How to Connect an Access Point to pfSense

Published by Stephan on

PfSense is an open source firewall solution that can be used at home, at school or in a company (see our install guide with hardware recommendations). In most cases you don’t want to connect clients exclusively via network cable, but also wirelessly. The easiest way is to connect a WLAN access point to the firewall that takes care of the wireless devices (e.g. smartphones).


It is well known that a picture says more than 1000 words:

pfSense AP Setup

The pfSense LAN interface is connected to a switch to which the access point and other wired clients can be connected.

Setting up an Access Point

After the access point is connected (in our example an access point from tp-link) (like this one), it still has to be set up. Each access point usually also comes with a web interface that you can use to make settings. The IP address of the access point can be found in pfSense under Status → DHCP-Leases.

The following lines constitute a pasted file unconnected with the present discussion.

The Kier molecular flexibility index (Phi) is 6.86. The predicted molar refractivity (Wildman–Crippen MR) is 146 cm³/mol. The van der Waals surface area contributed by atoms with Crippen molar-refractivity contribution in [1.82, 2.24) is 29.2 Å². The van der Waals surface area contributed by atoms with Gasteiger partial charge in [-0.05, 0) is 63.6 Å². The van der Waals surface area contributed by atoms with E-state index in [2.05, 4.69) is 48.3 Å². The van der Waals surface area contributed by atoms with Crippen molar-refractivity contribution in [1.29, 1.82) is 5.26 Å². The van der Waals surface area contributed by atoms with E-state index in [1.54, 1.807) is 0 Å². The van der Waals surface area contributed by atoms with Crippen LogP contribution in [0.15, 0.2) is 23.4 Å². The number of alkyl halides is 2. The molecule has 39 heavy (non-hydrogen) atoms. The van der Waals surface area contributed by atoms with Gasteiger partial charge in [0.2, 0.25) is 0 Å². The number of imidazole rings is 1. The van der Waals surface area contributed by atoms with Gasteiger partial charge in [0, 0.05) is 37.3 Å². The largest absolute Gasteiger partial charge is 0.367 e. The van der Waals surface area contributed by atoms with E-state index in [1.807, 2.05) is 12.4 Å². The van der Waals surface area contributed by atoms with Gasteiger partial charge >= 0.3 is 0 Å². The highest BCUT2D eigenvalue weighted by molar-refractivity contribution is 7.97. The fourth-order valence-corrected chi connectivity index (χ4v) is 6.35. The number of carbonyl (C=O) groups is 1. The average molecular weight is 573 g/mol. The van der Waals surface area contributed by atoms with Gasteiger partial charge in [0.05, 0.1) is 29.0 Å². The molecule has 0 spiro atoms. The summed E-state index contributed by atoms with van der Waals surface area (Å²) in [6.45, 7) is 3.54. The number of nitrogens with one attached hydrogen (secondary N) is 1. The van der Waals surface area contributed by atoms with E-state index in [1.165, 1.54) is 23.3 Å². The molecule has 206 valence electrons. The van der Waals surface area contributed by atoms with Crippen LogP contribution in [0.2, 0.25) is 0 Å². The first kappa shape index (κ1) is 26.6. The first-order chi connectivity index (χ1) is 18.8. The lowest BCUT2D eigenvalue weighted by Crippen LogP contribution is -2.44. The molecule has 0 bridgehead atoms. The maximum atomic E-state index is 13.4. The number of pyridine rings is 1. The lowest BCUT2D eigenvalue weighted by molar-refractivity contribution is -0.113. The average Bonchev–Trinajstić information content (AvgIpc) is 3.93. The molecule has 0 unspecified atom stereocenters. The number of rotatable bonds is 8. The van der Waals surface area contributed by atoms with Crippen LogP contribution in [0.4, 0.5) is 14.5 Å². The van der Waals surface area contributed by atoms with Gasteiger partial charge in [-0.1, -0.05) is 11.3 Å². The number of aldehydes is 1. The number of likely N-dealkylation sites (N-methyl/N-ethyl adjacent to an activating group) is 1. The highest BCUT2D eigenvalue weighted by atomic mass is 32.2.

pfSense DHCP Leases

Now you can access the web interface of the access point.

Access point login

After login (tp-link’s default username and password is admin) you can configure all important settings under Quick Setup:

  • Change the login account → Yes (set new username and password)
  • Please select the proper operation mode according to your needs → Access Point
  • Access AP Mode Settings
    • Wireless Network Name(SSID) → WLAN network name
    • Channel → Auto
    • Wireless Security Mode → WPA2-PSK
    • Wireless Password → WLAN Password
    • Type → Static IP
    • IP Address → select an IP address from the LAN, e.g.
    • DHCP Server → Disable (Since pfSense takes care of the IP addresses).

Access point settings


Although there are also mini computers and routers for pfSense that come with a WLAN chip, very few of them can be operated in access point mode. In most cases, they only support client mode so that you can connect to a WLAN network, but you can’t create one yourself. PfSense only supports a few cards in access point mode. An overview can be found here. Finally, IMHO it is much easier to connect an access point to pfSense instead of finding the right WLAN chip.


I'm a teacher and IT system administrator in an international school. I love open source software and I used it over a decade in my private and work life. My passion is to solve problems with open source software!


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